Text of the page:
$34.50 - 36.50 • Sites 078, 156
Pulling into Tahoe via Stateline, Nevada is like pulling into a Las Vegas/Up North baby. Casinos and resorts turn into camps and fudge shops. From the East you’ll pass thru all of that, past the Camp Richardson and finally turn away from Lake Tahoe into Fallen Leaf Campground. If you’re going to camp in Tahoe you’ve made the right decision. Fallen Leaf Lake is at the rear of the camp. While smaller and not as well known it is also not overly trafficked, crystal clear and surrounded by hiking paths along the water.
Fallen Leaf Campground is a massive 206+ site compound complete with its own store, shower houses and if you travel past the camp all the way to the other side of the lake (and other campgrounds) an ice cream shop. That said, Fallen Leaf Campground does a great job of keeping an “out in the woods” vibe. It is absolutely that place that families go year after year after year, but if you can get a site on the outer loop you can still have some separation, plenty of trees and with the lake so close, feel like you’re in the heart of nature. One of the better jobs by a large scale campground I’ve experienced.
But be prepared. It’s going to be full of kids and dogs and campers who are not necessarily out there to experience nature but to see family and friends and likely drink a caseload of Bud Light a day. There may also be bears. Bears are everywhere here. Or so we heard. We never saw one, but the camp staff and campers around us all had bear stories that "just happened yesterday! or last week! or in 1950!" Basically, bears. There are bear boxes at each site, and kids everywhere you probably won't be a bears first target. Just be bear aware. Across the main road from the campground is the mighty Lake Tahoe. It was okay. Lots of people, lots of choppy waves. We preferred setting up the hammock by Fallen Leaf Lake.
The showers were nice but pricey. Four U.S. Quarters for 3 minutes. You can get done what you want but no more. There are about four per loop (give or take 25 sites) but we never had a problem finding one open. There are no outlets for charging or bathroom appliances though. The older bathrooms along the inner loop are dated and worn but have accessible outlets if you need some juice. The toilets everywhere are flush and each loop has at least one camp host staying on it. The staffers were friendly, helpful and accessible.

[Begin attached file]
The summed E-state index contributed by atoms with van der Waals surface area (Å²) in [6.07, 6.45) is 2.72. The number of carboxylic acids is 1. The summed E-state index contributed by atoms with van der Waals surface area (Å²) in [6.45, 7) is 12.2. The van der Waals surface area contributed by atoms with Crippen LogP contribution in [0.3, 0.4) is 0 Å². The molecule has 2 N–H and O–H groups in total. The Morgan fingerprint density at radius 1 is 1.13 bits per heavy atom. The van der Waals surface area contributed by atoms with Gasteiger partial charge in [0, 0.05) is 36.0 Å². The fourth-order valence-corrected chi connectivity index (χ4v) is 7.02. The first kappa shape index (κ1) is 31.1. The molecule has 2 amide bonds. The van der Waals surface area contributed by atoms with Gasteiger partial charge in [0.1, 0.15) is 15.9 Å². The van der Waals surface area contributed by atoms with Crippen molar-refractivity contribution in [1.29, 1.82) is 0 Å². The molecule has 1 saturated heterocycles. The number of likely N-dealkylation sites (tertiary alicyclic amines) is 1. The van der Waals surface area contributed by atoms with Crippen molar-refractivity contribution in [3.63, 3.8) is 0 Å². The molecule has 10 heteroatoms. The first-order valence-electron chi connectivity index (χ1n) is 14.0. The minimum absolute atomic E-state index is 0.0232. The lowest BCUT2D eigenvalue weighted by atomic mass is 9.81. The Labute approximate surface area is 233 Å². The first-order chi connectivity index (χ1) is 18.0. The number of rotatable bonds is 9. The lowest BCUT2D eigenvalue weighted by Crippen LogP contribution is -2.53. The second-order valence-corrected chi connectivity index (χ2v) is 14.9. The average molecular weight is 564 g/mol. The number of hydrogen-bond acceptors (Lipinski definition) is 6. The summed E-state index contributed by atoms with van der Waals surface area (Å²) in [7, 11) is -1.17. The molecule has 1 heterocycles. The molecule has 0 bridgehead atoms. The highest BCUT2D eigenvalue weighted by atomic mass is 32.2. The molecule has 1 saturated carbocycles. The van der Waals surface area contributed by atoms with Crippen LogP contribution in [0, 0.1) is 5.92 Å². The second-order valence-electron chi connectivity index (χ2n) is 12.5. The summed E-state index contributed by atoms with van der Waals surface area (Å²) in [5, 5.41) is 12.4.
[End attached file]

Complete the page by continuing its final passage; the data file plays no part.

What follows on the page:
The outer loop is where you want to be if you are looking for any privacy or traveling alone. The inner loop, with its lack of privacy, was the spot for large groups. On our second night we stayed in the inner loop and our neighbors had booked 19 sites for incoming family and friends. It’s tough being in the middle of that when you weren’t planning on joining a new family. The outer loop sites are mostly well shaded and have a lot more privacy, as well as lake accessibility if you are in the back row which I’d recommend. At $34.50 you want the best spots. It also forced me to ask myself, “How much is too much for a campsite?”
Fallen Leaf Lake Campground gets 3 Tent Stakes of Awesomeness. In Tahoe, you’ll never escape the crowds or tourists, but Fallen Leaf Lake Campground does a good job of insulating you somewhat from that while maintaining a nice campground on the edge of a lovely lake. No blasphemy intended but I’d spend the day at Fallen Leaf Lake over Lake Tahoe any day.
Pro-Tip #1: Site 078-079 are massive pull-thru sites but great if you’re tent camping. More private, well shaded and closest to the lake and free downed firewood.
Pro-Tip #2: Site 156 sucks. Unless you want to look at stars. No shade or privacy. A long way from any shower/bath house and electric wires running above you.
Pro-Tip #3: Firewood is readily available downed by the lake or on trails if you’re willing to put in five minutes of effort.
Pro-Tip #4: The Baldwin ruins aren’t worth it, but the walk around the lake or along the Morraine Trail is.
Pro-Tip #5: There is a decent wind that starts early to mid-afternoon coming in against the shore over the lake. It is blocked to the camp, but mornings are the best time for lake time. Mornings are glassy on the lake for paddle boarding and kayaking as well, but choppier in the afternoon.